First test patient gets embryonic stem cell treatment

Spinal cord therapy raises hopes and fears

THOMAS B. OKARMA The clinical trial “is a milestone for . . . human embryonic stem cell-based therapies,” said Geron Corp.’s chief executive. THOMAS B. OKARMA
The clinical trial “is a milestone for . . . human embryonic stem cell-based therapies,” said Geron Corp.’s chief executive.
By Rob Stein
Washington Post / October 12, 2010

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WASHINGTON — Doctors have injected millions of human embryonic stem cells into a patient partially paralyzed by a spinal cord injury, marking the beginning of the first carefully designed attempt to test the promising but controversial therapy, officials said yesterday.

The patient was treated Friday at the Shepherd Center, a 132-bed hospital in Atlanta that specializes in spinal cord and brain injuries, according to an announcement by the hospital and Geron Corp. of Menlo Park, Calif., which is sponsoring the research.

The hospital is one of seven sites participating in the study, which is primarily aimed at testing whether the therapy is safe.

Doctors will also conduct tests to see whether the treatment restores sensation or enables the patient to regain movement.

No additional information about the first patient was released.

The milestone was welcomed by scientists eager to finally move the research from the laboratory to the clinic, as well as by advocates for patients and by patients hoping for cures.

Although the cells have been tested in animals, and some clinics around the world claim to offer therapies using human embryonic stem cells, the trial is the first to have been reviewed by a government entity and aimed at carefully evaluating the strategy. After repeated delays, the Food and Drug Administration gave the go-ahead in July.

The move was criticized by those with moral objections to any research using cells from human embryos, and it is raising concern even among proponents. Some argue that the experiments are premature; others question whether they are ethical or fear the trials risk disaster for the field if anything goes awry.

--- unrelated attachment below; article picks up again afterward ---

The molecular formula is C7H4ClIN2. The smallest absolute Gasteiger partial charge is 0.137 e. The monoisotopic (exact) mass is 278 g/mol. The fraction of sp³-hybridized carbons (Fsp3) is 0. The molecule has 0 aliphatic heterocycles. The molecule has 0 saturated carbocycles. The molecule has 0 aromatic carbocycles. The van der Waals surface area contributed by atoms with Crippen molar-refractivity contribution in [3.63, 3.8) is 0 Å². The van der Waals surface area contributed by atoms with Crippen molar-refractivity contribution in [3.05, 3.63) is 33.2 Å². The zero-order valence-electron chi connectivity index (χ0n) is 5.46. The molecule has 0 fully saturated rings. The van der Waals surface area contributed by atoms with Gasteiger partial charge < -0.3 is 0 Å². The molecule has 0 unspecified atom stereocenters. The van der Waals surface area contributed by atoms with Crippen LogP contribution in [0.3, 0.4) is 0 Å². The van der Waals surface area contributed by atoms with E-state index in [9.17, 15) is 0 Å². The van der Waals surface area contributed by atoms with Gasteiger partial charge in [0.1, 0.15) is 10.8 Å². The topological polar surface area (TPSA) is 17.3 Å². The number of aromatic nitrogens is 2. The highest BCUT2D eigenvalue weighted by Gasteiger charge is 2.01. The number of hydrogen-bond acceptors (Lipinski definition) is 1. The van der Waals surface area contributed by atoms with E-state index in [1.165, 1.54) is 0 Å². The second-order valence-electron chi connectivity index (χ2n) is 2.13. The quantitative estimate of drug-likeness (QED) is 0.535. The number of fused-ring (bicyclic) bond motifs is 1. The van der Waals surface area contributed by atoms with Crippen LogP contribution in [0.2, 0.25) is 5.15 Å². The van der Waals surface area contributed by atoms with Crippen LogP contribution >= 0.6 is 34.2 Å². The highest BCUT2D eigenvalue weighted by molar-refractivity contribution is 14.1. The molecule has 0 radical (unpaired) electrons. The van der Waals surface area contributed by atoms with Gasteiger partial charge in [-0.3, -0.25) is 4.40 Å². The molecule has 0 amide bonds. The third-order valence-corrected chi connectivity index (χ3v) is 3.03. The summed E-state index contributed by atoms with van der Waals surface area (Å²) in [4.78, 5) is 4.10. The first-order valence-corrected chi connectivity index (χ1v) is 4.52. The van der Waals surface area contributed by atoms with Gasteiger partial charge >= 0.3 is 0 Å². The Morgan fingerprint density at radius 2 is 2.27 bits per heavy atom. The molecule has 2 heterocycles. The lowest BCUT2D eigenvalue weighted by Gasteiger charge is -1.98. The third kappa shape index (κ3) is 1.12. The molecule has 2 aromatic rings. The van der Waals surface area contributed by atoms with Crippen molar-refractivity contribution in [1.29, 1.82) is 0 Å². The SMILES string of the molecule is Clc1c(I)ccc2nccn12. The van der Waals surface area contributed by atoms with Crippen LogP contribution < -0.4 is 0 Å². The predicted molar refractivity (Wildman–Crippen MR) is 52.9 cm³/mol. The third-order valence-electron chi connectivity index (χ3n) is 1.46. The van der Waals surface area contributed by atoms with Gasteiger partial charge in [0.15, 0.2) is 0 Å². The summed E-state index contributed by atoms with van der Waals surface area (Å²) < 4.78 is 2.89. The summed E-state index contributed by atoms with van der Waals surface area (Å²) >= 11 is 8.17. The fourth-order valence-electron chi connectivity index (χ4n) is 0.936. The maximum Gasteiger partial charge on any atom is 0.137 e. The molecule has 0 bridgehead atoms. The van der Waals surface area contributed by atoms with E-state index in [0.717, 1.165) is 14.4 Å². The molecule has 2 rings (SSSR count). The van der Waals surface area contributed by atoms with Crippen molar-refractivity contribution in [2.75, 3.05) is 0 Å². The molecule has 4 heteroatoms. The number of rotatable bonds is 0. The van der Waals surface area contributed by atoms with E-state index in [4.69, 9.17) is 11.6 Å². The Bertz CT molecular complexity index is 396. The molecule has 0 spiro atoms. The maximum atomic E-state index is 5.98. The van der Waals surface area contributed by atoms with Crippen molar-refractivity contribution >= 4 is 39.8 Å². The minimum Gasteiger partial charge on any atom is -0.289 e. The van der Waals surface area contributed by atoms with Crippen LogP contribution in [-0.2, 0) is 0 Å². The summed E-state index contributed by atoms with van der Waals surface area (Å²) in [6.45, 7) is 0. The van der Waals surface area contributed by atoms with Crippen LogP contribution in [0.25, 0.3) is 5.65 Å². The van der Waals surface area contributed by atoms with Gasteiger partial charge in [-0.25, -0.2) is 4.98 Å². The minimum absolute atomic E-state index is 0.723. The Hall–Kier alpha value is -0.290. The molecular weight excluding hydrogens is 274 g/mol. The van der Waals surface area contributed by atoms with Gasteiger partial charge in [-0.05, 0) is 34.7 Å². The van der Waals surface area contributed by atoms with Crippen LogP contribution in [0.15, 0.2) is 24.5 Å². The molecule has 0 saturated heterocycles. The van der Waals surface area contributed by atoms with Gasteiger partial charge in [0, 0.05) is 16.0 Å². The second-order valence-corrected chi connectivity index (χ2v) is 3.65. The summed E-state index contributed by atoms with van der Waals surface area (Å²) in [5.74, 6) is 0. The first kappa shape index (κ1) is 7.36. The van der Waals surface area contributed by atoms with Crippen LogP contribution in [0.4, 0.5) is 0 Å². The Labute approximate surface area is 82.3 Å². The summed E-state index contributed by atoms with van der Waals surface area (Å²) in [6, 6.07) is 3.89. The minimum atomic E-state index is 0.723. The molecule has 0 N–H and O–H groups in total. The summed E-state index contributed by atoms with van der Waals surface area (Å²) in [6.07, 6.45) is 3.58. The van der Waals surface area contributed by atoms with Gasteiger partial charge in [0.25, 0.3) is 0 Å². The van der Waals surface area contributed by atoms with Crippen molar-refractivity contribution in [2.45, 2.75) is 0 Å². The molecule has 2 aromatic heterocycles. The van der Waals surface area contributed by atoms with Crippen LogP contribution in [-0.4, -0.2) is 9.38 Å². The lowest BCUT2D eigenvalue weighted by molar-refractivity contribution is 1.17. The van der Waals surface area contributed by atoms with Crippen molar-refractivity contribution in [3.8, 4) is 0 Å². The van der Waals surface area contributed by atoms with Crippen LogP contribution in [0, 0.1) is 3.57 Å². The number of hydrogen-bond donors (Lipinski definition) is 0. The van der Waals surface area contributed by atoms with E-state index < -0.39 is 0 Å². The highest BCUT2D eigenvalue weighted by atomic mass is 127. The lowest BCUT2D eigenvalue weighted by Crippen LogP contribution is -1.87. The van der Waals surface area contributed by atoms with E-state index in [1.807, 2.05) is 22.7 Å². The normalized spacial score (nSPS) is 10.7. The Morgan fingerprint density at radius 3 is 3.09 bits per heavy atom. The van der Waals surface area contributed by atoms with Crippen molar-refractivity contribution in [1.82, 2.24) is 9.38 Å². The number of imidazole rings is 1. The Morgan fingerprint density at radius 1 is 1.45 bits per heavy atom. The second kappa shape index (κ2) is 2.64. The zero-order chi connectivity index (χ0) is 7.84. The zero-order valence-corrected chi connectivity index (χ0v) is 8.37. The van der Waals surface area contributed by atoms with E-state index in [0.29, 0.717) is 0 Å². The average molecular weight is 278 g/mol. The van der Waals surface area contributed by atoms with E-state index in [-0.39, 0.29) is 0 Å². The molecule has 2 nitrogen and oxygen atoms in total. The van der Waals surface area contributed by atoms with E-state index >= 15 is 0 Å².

“Without knowing more clinical detail, there’s little I can say,’’ said Steve Goldman, chairman of the department of neurology at the University of Rochester in New York. “In more general terms . . . I remain concerned about the long-term safety of unpurified grafts of embryonic stem cell derivatives. Time will tell.’’

David Prentice, senior fellow for life sciences at the Family Research Council, said: “Geron is helping their stock price, not science and especially not patients. It will be years before there is hard evidence about safety or effectiveness.’’

Supporters of the privately funded research are confident that it has been exhaustively vetted. The FDA has demanded extensive experiments in the laboratory and on animals to provide evidence that the cells hold promise and are safe enough to test in people.

“Initiating the . . . clinical trial is a milestone for the field of human embryonic stem cell-based therapies,’’ said Thomas B. Okarma, Geron’s chief executive, in a statement. “This accomplishment results from extensive research and development and a succession of inventive steps.’’

Donald Peck Leslie, Shepherd’s medical director, said: “Our medical staff will evaluate the patients’ progress as part of this study. We look forward to participating in clinical trials that may help people with spinal cord injury.’’

But some scientists worry that if patients are hurt by the cells — or if there is no hint that the cells help — it could be a devastating blow to the field. They cite the case of Jesse Gelsinger, whose 1999 death from a gene therapy experiment set that once-highly touted field back years.

Although Geron eventually hopes to test the cells for many different medical problems, the first trial will involve 10 patients who were partially paralyzed by a spinal cord injury in the previous one to two weeks. Surgeons injected the first patient with about 2 million “oligodendrocyte progenitor cells,’’ created from embryonic stem cells, in the hopes they will form a restorative coating around the damaged spinal cord. In tests in hundreds of rats, partially paralyzed animals walked.

In the meantime, officials at Advanced Cell Technology of Santa Monica, Calif., are hoping for the FDA’s go-ahead to start injecting stem cells into the eyes of 12 patients with Stargardt’s macular dystrophy. “Retinal pigmented epithelial cells,’’ also made from human embryonic stem cells, should replace those ravaged by the progressive loss of eyesight, which usually begins in childhood.

The company, which has laboratories in Marlborough, hopes that the approach will work for many conditions, including macular degeneration, the leading cause of blindness among the elderly.